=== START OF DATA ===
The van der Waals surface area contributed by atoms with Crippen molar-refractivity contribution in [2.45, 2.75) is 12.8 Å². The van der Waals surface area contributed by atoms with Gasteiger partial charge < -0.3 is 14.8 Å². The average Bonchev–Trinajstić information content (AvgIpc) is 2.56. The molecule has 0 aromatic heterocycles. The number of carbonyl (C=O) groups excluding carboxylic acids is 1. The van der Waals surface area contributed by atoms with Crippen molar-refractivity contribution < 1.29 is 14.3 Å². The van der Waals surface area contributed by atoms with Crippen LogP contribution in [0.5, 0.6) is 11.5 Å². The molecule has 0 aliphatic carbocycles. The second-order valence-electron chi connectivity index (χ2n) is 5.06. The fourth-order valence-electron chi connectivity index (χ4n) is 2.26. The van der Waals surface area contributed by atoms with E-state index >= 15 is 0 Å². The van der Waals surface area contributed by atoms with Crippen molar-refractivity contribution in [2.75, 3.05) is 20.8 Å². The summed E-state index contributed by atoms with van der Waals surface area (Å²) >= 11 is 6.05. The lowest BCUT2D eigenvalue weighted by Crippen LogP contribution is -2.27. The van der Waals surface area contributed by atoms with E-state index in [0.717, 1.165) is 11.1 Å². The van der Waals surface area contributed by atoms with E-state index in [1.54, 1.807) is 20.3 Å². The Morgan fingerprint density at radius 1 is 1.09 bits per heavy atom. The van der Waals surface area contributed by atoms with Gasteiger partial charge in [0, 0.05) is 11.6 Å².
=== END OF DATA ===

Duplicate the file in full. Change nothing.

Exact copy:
The van der Waals surface area contributed by atoms with Crippen molar-refractivity contribution in [2.45, 2.75) is 12.8 Å². The van der Waals surface area contributed by atoms with Gasteiger partial charge < -0.3 is 14.8 Å². The average Bonchev–Trinajstić information content (AvgIpc) is 2.56. The molecule has 0 aromatic heterocycles. The number of carbonyl (C=O) groups excluding carboxylic acids is 1. The van der Waals surface area contributed by atoms with Crippen molar-refractivity contribution < 1.29 is 14.3 Å². The van der Waals surface area contributed by atoms with Crippen LogP contribution in [0.5, 0.6) is 11.5 Å². The molecule has 0 aliphatic carbocycles. The second-order valence-electron chi connectivity index (χ2n) is 5.06. The fourth-order valence-electron chi connectivity index (χ4n) is 2.26. The van der Waals surface area contributed by atoms with E-state index >= 15 is 0 Å². The van der Waals surface area contributed by atoms with Crippen molar-refractivity contribution in [2.75, 3.05) is 20.8 Å². The summed E-state index contributed by atoms with van der Waals surface area (Å²) >= 11 is 6.05. The lowest BCUT2D eigenvalue weighted by Crippen LogP contribution is -2.27. The van der Waals surface area contributed by atoms with E-state index in [0.717, 1.165) is 11.1 Å². The van der Waals surface area contributed by atoms with E-state index in [1.54, 1.807) is 20.3 Å². The Morgan fingerprint density at radius 1 is 1.09 bits per heavy atom. The van der Waals surface area contributed by atoms with Gasteiger partial charge in [0, 0.05) is 11.6 Å².